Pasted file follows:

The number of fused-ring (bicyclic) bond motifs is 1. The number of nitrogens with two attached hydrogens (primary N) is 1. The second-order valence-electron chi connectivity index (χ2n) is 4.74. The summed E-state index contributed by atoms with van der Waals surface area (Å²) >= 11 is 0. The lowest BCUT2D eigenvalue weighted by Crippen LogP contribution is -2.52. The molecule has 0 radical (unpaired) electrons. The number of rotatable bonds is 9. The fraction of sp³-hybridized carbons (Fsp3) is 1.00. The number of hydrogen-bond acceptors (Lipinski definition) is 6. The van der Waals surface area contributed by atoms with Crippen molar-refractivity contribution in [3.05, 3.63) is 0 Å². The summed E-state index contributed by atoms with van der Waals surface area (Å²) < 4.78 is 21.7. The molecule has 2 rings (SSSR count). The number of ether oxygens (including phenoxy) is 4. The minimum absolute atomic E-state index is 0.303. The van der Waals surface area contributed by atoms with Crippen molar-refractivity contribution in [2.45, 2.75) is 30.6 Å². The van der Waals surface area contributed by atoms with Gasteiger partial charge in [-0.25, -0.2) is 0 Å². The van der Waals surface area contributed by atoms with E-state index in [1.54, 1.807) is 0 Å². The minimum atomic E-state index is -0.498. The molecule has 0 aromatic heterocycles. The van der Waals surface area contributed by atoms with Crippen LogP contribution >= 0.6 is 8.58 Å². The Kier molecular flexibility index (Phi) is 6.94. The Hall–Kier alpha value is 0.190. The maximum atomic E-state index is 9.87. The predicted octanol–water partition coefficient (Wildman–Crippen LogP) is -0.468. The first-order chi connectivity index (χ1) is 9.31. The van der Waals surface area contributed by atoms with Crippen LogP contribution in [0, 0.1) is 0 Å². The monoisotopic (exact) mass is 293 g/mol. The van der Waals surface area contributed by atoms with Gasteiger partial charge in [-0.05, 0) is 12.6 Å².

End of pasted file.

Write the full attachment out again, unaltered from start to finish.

The number of fused-ring (bicyclic) bond motifs is 1. The number of nitrogens with two attached hydrogens (primary N) is 1. The second-order valence-electron chi connectivity index (χ2n) is 4.74. The summed E-state index contributed by atoms with van der Waals surface area (Å²) >= 11 is 0. The lowest BCUT2D eigenvalue weighted by Crippen LogP contribution is -2.52. The molecule has 0 radical (unpaired) electrons. The number of rotatable bonds is 9. The fraction of sp³-hybridized carbons (Fsp3) is 1.00. The number of hydrogen-bond acceptors (Lipinski definition) is 6. The van der Waals surface area contributed by atoms with Crippen molar-refractivity contribution in [3.05, 3.63) is 0 Å². The summed E-state index contributed by atoms with van der Waals surface area (Å²) < 4.78 is 21.7. The molecule has 2 rings (SSSR count). The number of ether oxygens (including phenoxy) is 4. The minimum absolute atomic E-state index is 0.303. The van der Waals surface area contributed by atoms with Crippen molar-refractivity contribution in [2.45, 2.75) is 30.6 Å². The van der Waals surface area contributed by atoms with Gasteiger partial charge in [-0.25, -0.2) is 0 Å². The van der Waals surface area contributed by atoms with E-state index in [1.54, 1.807) is 0 Å². The minimum atomic E-state index is -0.498. The molecule has 0 aromatic heterocycles. The van der Waals surface area contributed by atoms with Crippen LogP contribution >= 0.6 is 8.58 Å². The Kier molecular flexibility index (Phi) is 6.94. The Hall–Kier alpha value is 0.190. The maximum atomic E-state index is 9.87. The predicted octanol–water partition coefficient (Wildman–Crippen LogP) is -0.468. The first-order chi connectivity index (χ1) is 9.31. The van der Waals surface area contributed by atoms with Crippen LogP contribution in [0, 0.1) is 0 Å². The monoisotopic (exact) mass is 293 g/mol. The van der Waals surface area contributed by atoms with Gasteiger partial charge in [-0.05, 0) is 12.6 Å².